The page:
Review: ‘Steven Universe: The Movie’ returns to screen for one last time

After 225 days of waiting, “Steven Universe: The Movie,” directed by Rebecca Sugar, premiered on Cartoon Network Monday, Sept. 6, closing out the six-year story of the titular Steven Universe. 

The musical film stars Zach Callison, Estelle, Deedee Magno Hall, Michaela Dietz, Sarah Stiles and others, with music composed by Rebecca Sugar, Chance the Rapper, Estelle and more. 

“Steven Universe” closed out after six years of the show’s running. (Courtesy of Cartoon Network)

The story picks up two years following the show’s finale, showing the audience a now 16-year-old Steven (Zach Callison) leaving Homeworld. A doting musical number from White Diamond (Christine Ebersole), Blue Diamond (Lisa Hannigan) and Yellow Diamond (Patti LuPone) tries to convince Steven to stay. 

Steven returns to Earth with his own musical number about how happy he’s become over the last two years. He meets up with his family and friends, who also provide their own verse about the peace Steven has brought to the universe. 

Steven and the Crystal Gems are relaxing on a hillside when the sky becomes a dark magenta. They see a harrowing ship above them and a figure atop it. The ship crashes into the earth, digging into the hilltop and injecting a poison into the ground, ruining the happiness that Steven has cultivated. 

The figure is revealed to be Spinel (Sarah Stiles), a “friend” the three diamonds created for Steven’s mom, Pink Diamond. Spinel sings a daunting number about Pink Diamond abandoning her, and now she wants to take revenge by hurting Steven. 

Spinel uses a weapon called a “Rejuvenator” to revert the Crystal Gems to their original forms, wiping their memories clean. Steven then uses this weapon on Spinel herself, reverting her to her original form as well.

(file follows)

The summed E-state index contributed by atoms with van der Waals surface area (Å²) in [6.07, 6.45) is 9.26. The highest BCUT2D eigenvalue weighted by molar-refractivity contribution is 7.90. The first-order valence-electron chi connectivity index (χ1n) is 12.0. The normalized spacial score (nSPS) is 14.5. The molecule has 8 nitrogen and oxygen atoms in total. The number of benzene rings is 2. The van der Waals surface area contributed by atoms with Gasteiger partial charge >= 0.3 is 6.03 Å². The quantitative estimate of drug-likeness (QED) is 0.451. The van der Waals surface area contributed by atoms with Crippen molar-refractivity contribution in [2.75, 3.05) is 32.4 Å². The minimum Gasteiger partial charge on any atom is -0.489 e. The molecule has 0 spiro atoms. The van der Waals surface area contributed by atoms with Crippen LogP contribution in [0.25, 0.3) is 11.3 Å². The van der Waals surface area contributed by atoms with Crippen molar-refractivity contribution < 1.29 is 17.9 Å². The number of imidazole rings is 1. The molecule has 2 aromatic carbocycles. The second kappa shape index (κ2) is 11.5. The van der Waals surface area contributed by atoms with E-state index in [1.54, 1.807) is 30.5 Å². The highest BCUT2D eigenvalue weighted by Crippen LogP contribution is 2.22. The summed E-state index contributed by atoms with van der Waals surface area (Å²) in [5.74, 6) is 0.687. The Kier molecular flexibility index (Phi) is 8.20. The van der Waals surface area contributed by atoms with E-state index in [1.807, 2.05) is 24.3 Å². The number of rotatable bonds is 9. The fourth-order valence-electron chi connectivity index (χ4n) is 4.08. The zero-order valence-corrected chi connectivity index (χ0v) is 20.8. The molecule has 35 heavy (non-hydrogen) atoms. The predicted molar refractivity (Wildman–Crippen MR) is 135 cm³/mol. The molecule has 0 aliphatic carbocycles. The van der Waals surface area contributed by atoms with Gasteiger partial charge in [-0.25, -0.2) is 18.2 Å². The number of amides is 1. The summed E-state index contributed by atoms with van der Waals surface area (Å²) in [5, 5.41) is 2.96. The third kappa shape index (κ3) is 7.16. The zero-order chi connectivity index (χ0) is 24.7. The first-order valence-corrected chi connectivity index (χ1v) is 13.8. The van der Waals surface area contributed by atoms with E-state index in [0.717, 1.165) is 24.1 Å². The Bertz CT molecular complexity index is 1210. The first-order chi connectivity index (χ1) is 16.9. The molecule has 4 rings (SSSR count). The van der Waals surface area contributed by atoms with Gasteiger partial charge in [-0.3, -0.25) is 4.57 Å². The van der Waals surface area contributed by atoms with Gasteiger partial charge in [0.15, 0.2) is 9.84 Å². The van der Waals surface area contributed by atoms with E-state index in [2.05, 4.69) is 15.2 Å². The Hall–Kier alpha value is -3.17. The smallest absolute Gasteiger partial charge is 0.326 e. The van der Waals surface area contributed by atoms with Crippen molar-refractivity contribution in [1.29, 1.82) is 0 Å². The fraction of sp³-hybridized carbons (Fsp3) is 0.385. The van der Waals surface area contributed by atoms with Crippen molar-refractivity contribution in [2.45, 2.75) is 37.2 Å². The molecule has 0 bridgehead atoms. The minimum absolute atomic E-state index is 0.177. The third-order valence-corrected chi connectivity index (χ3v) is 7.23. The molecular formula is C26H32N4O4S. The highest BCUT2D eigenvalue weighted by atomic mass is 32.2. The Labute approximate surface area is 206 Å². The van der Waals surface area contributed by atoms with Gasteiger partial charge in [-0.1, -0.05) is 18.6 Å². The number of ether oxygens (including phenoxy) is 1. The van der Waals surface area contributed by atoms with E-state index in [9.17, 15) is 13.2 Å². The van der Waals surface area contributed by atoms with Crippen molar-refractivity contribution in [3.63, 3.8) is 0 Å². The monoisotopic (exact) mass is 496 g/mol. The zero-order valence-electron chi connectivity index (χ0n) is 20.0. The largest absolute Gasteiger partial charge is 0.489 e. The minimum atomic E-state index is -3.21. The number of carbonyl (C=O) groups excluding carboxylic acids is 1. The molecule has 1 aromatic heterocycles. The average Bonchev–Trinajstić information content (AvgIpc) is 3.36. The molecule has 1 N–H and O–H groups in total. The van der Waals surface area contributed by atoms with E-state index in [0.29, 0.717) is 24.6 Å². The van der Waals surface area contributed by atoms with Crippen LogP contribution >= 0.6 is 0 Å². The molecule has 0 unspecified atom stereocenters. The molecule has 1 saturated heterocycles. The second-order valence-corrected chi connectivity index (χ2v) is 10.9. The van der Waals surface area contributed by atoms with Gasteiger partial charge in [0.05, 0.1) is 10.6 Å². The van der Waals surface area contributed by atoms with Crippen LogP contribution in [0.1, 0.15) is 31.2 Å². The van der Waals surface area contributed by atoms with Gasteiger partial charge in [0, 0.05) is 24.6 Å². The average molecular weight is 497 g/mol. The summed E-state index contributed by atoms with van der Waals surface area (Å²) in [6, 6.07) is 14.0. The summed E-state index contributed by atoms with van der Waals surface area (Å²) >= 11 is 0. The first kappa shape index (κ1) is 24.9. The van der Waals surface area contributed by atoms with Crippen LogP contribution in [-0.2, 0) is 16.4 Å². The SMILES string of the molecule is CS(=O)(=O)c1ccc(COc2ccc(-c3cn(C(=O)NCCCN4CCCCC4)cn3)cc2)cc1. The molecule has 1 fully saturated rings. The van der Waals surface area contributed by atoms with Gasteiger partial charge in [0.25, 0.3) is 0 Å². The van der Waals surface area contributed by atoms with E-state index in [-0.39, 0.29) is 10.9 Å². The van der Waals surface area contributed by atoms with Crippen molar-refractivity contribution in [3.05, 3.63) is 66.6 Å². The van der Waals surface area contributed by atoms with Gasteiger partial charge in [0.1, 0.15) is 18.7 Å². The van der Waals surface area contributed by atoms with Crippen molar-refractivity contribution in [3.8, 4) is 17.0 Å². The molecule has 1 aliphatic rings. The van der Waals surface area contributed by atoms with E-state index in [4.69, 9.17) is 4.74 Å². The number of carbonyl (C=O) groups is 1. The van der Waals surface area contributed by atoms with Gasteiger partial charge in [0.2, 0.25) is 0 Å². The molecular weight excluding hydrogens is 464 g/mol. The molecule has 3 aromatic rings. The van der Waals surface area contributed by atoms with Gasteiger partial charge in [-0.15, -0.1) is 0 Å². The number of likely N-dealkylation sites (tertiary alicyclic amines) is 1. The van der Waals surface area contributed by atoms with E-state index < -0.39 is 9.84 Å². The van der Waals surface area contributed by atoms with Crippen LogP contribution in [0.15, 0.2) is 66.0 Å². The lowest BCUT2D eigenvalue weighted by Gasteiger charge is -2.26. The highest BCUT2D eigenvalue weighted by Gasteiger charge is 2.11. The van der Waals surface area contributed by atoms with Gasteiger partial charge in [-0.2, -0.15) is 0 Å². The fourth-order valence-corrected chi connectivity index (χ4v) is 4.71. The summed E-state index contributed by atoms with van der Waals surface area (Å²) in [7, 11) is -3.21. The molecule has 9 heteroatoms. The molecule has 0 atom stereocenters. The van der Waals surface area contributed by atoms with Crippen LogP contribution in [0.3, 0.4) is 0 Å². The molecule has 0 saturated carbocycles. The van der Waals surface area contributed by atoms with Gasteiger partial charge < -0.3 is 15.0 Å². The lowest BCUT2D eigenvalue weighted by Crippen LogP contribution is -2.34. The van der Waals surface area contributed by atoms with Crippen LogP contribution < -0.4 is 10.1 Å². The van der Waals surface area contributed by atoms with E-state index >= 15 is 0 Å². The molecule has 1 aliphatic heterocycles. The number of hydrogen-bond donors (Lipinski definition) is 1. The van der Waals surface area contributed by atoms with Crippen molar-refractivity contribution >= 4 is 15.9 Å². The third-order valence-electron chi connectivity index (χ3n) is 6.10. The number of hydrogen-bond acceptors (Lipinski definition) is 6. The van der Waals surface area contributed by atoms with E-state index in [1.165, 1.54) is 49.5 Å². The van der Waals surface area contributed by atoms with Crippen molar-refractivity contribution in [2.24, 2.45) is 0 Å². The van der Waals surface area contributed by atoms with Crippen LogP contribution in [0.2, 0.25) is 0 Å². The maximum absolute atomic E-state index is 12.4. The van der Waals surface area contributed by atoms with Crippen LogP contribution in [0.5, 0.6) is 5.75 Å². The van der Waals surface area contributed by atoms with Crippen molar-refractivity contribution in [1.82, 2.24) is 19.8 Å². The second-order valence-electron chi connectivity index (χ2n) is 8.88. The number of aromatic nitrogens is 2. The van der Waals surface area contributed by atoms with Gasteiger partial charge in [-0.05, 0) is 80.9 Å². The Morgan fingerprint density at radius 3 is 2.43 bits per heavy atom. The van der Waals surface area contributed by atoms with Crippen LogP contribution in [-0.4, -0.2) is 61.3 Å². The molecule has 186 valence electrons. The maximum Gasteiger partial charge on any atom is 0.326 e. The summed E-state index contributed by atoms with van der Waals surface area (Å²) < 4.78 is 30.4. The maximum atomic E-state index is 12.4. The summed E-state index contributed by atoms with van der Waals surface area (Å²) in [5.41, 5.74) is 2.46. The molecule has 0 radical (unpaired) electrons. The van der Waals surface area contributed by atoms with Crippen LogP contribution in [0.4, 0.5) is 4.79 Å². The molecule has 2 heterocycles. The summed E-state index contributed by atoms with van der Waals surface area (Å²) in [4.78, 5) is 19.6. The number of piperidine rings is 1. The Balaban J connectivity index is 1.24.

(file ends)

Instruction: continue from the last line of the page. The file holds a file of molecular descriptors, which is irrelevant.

The rest of the movie follows Steven as he tries to help the Crystal Gems and Spinel regain their memories so they can work together to stop the ship from injecting its poison into the earth. 

“Steven Universe: The Movie” features the same pink-tinted hues as the television show contrasted against new, dark themes. While the show explored living up to a parent’s legacy, the movie explores abandonment issues. 

Spinel’s hatred toward Pink Diamond for leaving her alone for 6,000 years reflects against Steven’s distrust of Pink Diamond for leaving him a legacy of imperialism and war. 

The movie aims to wrap up loose ends from the television show, possibly leaving it to the audience to decide if Steven’s work in championing his mother’s mistakes is done. 

The musical movie features a soundtrack with both upbeat and somber tracks. None of the songs from the album were released before the film’s premiere. 

One song, a calm melody sung by Garnet (Estelle) and Steven, is “True Kinda Love.” The song plays while Garnet is dodging a newly memory-recovered Spinel’s attacks. The soft song heavily contrasts the disastrous combat scene on screen. The song prompts Steven to go through his own change, allowing him access to his full range of abilities. 

Another song, Spinel’s upbeat revenge tune “Other Friends,” lends to her old-school Mickey Mouse look. The song has a bouncy sound and lends itself to the confusing and bouncy fight scene. 

For fans of the show “Steven Universe,” old and new, the movie would be a fun adventure to watch Steven embark on. 

The film is rated TV-PG and is available to stream on Cartoon Network’s app. The Soundtrack is available on Spotify or iTunes. 

  • Show Comments (1)

  • But go off

    This movie isn’t the end of the Steven universe story.

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